fuliginous

adjective

fu·​lig·​i·​nous fyu̇-ˈli-jə-nəs How to pronounce fuliginous (audio)
1
a
: sooty
b
2
: having a dark or dusky color
fuliginously adverb

Did you know?

Fuliginous is a word with a dark and dirty past—it comes from fuligo, the Latin word for "soot," a substance formed by combustion or separated from fuel during combustion, that rises in the air in fine particles, such as what's seen in smoke. An early, now-obsolete sense of fuliginous described noxious bodily vapors once thought to be produced by organic processes. The "sooty" sense, which English speakers have been using since the 16th century, can be used literally to describe everything from overworked chimney sweeps to industrial city skylines, and figuratively for dense fogs, malevolent clouds, and grim senses of humor. Fuliginous can also be used to refer to something dark or dusky in color, as in Henry James' novel The Ambassadors, in which the character Waymarsh is described as having "dark fuliginous eyes."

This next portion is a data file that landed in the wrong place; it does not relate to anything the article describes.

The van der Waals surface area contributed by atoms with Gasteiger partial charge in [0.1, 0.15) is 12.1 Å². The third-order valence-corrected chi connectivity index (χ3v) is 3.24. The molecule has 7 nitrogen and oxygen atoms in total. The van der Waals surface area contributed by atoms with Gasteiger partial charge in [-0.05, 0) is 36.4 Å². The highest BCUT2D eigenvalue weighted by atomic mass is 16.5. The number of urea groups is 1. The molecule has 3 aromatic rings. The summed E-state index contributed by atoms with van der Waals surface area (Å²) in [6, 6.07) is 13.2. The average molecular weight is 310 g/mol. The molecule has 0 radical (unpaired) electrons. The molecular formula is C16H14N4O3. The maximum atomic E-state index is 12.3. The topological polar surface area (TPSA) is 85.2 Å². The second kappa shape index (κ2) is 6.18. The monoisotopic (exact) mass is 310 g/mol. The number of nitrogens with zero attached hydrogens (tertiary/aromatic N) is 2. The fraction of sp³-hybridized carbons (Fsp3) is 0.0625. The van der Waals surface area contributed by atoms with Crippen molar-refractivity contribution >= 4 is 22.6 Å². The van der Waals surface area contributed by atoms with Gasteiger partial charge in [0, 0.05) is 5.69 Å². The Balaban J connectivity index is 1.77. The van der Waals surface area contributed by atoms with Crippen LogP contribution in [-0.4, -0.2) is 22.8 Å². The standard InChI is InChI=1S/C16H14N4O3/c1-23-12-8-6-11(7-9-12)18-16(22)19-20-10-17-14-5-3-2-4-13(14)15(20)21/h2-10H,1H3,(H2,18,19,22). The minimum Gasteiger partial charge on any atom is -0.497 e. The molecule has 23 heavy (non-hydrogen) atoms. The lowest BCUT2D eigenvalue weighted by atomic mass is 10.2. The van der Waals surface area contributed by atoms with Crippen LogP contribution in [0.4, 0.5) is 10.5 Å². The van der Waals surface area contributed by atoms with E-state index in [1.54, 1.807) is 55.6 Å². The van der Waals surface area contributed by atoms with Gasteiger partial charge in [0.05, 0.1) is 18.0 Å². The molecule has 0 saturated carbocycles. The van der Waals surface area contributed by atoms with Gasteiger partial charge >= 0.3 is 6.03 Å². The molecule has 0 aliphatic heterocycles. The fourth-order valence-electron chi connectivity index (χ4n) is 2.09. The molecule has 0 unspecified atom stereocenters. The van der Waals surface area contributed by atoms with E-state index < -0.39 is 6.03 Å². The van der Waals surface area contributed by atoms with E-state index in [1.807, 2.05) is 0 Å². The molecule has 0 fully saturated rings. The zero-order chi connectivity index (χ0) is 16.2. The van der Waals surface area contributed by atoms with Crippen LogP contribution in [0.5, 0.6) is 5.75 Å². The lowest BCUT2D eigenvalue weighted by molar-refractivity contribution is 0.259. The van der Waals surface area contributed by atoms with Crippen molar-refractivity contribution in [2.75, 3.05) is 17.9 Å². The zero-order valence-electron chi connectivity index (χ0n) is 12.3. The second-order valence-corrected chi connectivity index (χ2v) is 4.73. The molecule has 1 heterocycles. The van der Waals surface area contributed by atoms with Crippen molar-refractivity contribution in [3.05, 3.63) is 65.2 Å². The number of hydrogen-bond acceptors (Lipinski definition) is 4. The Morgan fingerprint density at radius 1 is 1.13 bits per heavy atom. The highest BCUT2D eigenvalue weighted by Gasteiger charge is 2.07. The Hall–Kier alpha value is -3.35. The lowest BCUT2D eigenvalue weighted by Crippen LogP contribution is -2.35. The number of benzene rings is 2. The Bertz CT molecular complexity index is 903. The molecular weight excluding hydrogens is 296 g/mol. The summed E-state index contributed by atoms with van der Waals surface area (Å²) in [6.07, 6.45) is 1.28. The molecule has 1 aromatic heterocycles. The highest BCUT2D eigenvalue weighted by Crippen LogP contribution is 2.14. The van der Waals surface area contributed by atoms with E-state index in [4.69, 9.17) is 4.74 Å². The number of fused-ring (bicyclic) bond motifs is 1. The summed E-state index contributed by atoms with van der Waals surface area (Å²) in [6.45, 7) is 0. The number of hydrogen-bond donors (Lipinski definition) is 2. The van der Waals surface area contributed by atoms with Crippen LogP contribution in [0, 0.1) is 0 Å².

Examples of fuliginous in a Sentence

a fuliginous prose style that's not exactly ideal for writing for the mass media

Word History

Etymology

borrowed from Late Latin fūlīginōsus "covered with soot," from Latin fūlīgin-, fūlīgō "soot" + -ōsus -ous; fūlīgō, from fūlī- (going back to Indo-European *dhuh2-li- "smoke, dust," whence also Sanskrit dhūli- "dust," Lithuanian dū́lis "mist, dust from tree rot used to drive out bees") + -gin-, -gō, suffix denoting something coating or enveloping, usually undesirable, as rōbīgō "rust," mellīgō "bee glue"

Note: Indo-European *dhuh2-li- is usually taken to be a nominal derivative of the verbal base *dhu̯eh2- or *dheu̯h2- "produce smoke by burning"—see fume entry 1.

First Known Use

1597, in the meaning defined at sense 1a

Time Traveler
The first known use of fuliginous was in 1597

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Dictionary Entries Near fuliginous

Cite this Entry

“Fuliginous.” Merriam-Webster.com Dictionary, Merriam-Webster, https://www.merriam-webster.com/dictionary/fuliginous. Accessed 2 Mar. 2024.

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